PRAGUE — President Vaclav Klaus signed into law Friday a bill that legalizes medical marijuana in the Czech Republic. The bill had heavy support from both ruling political parties.
Under the law, patients will need a prescription from their doctor to obtain medical marijuana from pharmacies.
Patients are not allowed to grow their own medicine, and medical marijuana will not be covered by health insurance.
While medical marijuana advocates are pleased that their government has moved to legalize the use cannabis for medicinal purposes, they are less happy with a provision that says only imported marijuana will be allowed to be sold for the first year “to ensure standards.”
That will make medical marijuana too expensive while enriching the black market and the few companies that will be selected as official traders of it.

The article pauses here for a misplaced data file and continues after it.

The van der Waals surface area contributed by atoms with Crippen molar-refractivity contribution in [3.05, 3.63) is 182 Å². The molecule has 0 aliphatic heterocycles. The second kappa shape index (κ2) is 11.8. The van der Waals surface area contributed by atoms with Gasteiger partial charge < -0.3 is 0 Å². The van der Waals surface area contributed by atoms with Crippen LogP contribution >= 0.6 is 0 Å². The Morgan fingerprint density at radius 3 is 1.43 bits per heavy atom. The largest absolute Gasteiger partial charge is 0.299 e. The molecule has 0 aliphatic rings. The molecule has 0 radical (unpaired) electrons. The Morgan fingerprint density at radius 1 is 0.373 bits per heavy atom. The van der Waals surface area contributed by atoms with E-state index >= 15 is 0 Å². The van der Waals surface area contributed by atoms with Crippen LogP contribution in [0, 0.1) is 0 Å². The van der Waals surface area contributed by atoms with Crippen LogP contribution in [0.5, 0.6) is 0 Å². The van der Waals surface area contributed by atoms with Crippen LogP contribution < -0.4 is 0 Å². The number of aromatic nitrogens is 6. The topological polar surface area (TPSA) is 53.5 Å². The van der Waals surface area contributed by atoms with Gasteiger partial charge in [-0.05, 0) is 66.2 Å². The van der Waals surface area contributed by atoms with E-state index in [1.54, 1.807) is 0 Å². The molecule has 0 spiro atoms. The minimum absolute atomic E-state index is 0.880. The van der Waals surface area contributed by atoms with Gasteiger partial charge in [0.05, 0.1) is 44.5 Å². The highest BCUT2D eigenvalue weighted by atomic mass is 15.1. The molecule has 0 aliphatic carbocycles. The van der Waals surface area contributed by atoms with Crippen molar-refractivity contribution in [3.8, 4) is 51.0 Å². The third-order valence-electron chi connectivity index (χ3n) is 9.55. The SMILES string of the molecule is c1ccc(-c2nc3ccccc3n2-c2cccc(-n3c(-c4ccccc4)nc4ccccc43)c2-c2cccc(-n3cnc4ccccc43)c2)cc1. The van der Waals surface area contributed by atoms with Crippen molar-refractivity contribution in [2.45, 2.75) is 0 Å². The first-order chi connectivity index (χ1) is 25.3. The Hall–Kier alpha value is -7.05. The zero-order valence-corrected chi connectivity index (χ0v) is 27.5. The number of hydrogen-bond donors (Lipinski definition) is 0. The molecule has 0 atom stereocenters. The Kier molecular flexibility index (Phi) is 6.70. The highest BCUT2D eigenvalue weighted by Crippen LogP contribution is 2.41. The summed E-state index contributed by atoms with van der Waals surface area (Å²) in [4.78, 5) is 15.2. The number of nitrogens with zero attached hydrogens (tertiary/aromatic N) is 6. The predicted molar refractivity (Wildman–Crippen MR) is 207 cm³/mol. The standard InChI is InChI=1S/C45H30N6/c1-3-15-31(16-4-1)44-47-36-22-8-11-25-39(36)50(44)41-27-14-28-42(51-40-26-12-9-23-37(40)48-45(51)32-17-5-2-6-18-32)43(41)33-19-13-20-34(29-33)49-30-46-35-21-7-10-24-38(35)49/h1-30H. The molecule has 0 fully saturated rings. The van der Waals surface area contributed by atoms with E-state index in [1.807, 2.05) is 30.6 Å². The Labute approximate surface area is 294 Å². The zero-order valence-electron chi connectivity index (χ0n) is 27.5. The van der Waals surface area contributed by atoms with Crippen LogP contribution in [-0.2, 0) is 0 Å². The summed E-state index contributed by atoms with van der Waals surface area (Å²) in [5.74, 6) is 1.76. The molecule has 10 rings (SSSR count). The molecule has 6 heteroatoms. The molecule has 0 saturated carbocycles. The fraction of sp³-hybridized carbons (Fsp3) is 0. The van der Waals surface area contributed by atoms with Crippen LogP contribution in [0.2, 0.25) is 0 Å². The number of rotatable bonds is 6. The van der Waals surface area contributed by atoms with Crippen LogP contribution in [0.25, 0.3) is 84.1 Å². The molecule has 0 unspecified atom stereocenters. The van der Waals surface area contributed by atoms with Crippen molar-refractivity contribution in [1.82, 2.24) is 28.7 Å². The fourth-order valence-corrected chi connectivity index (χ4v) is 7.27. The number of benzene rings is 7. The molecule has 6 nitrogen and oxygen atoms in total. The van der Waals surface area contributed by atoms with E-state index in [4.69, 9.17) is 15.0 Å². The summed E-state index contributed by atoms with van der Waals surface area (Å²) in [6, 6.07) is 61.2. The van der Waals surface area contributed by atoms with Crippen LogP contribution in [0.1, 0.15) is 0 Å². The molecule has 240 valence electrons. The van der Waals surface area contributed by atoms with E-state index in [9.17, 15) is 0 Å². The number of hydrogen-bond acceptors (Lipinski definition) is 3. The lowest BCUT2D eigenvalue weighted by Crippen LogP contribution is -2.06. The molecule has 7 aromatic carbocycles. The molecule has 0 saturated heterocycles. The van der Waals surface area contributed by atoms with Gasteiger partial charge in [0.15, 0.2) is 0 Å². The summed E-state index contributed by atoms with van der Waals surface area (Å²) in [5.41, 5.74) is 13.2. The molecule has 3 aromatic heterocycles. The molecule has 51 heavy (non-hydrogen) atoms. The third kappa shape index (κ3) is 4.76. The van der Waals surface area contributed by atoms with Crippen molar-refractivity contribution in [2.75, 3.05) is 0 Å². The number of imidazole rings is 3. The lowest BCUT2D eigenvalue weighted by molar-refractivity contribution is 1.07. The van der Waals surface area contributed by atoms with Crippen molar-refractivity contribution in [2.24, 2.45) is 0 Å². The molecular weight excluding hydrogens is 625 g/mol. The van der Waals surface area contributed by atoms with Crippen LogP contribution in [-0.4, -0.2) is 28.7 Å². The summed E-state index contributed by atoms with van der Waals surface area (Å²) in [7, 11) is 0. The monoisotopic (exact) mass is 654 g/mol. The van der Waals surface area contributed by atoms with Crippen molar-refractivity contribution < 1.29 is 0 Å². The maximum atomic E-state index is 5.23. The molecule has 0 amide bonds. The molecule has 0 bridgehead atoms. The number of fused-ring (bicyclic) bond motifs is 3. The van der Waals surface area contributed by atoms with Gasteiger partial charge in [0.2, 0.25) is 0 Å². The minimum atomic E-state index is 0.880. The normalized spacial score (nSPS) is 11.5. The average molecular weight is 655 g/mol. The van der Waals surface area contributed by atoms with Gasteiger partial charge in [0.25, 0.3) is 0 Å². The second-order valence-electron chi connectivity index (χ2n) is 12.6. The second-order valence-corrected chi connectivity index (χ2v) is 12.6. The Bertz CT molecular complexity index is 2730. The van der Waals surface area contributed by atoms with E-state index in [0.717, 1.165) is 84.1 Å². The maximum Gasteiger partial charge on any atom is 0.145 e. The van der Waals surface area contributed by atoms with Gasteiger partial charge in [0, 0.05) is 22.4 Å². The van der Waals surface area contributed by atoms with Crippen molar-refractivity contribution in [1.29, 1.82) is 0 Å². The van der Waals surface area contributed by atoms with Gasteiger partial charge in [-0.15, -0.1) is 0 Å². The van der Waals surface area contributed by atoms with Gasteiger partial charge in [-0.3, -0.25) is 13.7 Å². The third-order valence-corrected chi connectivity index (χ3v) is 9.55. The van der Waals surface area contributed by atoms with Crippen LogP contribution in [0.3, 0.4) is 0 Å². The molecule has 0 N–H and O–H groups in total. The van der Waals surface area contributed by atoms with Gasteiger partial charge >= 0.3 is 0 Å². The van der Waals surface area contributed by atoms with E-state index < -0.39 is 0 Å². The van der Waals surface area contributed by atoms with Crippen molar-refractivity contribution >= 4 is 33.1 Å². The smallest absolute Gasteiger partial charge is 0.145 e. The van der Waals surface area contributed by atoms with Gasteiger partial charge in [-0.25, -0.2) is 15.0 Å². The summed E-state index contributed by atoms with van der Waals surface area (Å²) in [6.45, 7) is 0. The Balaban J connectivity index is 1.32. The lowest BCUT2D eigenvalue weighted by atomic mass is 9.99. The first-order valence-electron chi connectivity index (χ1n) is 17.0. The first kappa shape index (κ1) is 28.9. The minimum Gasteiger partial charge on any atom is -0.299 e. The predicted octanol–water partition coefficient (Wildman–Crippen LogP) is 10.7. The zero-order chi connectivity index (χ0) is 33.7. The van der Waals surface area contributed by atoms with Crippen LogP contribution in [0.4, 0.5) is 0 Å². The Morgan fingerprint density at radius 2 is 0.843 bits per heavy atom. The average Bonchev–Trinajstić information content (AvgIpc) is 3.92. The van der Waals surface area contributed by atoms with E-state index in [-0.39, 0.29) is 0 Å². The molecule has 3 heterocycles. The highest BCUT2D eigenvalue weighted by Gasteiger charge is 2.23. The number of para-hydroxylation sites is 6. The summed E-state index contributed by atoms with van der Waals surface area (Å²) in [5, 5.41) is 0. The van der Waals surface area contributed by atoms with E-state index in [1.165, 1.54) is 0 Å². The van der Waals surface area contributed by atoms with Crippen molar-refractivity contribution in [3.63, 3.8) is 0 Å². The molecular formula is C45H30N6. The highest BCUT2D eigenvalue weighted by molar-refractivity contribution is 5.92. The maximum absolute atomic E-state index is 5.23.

“It’s legal, pharmaceutical and economic corruption,” said Dusan Dvorak, a medical-cannabis activist who leads the nonprofit organization Marijuana is Medicine. “The result of the law should be access to cannabis for research and medical uses. But the real result is that it won’t be made available, it’ll be more expensive, it’ll bolster the black market and the mafia.”
The State Institute for Drug Control (SUKL) will supervise the import and distribution of medical marijuana.
The Czech Republic is one of the most marijuana-friendly countries in Europe. Although marijuana remains illegal, lawmakers removed all penalties for possession of up to a half ounce and cultivation of five or fewer plants in 2010. The following year, the government approved the use of medications using marijuana derivatives.